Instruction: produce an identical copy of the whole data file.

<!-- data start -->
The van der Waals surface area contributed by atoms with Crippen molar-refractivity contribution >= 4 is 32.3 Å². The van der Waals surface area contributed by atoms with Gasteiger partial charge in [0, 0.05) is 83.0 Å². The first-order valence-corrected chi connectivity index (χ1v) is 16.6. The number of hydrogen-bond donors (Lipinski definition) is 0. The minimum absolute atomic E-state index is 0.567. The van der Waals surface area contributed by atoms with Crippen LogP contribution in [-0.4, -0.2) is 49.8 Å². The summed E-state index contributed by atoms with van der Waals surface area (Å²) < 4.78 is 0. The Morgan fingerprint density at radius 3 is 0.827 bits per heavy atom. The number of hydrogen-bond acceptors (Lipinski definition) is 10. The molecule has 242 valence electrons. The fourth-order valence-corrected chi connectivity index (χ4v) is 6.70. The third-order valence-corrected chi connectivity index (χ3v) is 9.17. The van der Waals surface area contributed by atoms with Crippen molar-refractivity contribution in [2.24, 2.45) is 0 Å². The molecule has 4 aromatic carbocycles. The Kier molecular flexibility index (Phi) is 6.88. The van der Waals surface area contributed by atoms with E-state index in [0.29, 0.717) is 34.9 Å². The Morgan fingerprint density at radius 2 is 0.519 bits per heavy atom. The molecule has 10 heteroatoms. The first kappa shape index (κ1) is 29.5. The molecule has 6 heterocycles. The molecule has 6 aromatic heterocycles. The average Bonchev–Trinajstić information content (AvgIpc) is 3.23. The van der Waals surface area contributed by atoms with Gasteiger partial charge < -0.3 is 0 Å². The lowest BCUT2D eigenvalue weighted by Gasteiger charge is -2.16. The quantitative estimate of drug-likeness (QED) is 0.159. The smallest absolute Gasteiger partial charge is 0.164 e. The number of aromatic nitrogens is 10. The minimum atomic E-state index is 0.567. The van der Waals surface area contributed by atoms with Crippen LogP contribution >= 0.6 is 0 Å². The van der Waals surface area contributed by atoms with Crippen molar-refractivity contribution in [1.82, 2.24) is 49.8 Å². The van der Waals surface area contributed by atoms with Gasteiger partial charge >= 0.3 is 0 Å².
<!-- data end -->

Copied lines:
The van der Waals surface area contributed by atoms with Crippen molar-refractivity contribution >= 4 is 32.3 Å². The van der Waals surface area contributed by atoms with Gasteiger partial charge in [0, 0.05) is 83.0 Å². The first-order valence-corrected chi connectivity index (χ1v) is 16.6. The number of hydrogen-bond donors (Lipinski definition) is 0. The minimum absolute atomic E-state index is 0.567. The van der Waals surface area contributed by atoms with Crippen LogP contribution in [-0.4, -0.2) is 49.8 Å². The summed E-state index contributed by atoms with van der Waals surface area (Å²) < 4.78 is 0. The Morgan fingerprint density at radius 3 is 0.827 bits per heavy atom. The number of hydrogen-bond acceptors (Lipinski definition) is 10. The molecule has 242 valence electrons. The fourth-order valence-corrected chi connectivity index (χ4v) is 6.70. The third-order valence-corrected chi connectivity index (χ3v) is 9.17. The van der Waals surface area contributed by atoms with Crippen molar-refractivity contribution in [2.24, 2.45) is 0 Å². The molecule has 4 aromatic carbocycles. The Kier molecular flexibility index (Phi) is 6.88. The van der Waals surface area contributed by atoms with E-state index in [0.29, 0.717) is 34.9 Å². The Morgan fingerprint density at radius 2 is 0.519 bits per heavy atom. The molecule has 10 heteroatoms. The first kappa shape index (κ1) is 29.5. The molecule has 6 heterocycles. The molecule has 6 aromatic heterocycles. The average Bonchev–Trinajstić information content (AvgIpc) is 3.23. The van der Waals surface area contributed by atoms with Gasteiger partial charge < -0.3 is 0 Å². The lowest BCUT2D eigenvalue weighted by Gasteiger charge is -2.16. The quantitative estimate of drug-likeness (QED) is 0.159. The smallest absolute Gasteiger partial charge is 0.164 e. The number of aromatic nitrogens is 10. The minimum atomic E-state index is 0.567. The van der Waals surface area contributed by atoms with Crippen LogP contribution >= 0.6 is 0 Å². The van der Waals surface area contributed by atoms with Crippen molar-refractivity contribution in [1.82, 2.24) is 49.8 Å². The van der Waals surface area contributed by atoms with Gasteiger partial charge >= 0.3 is 0 Å².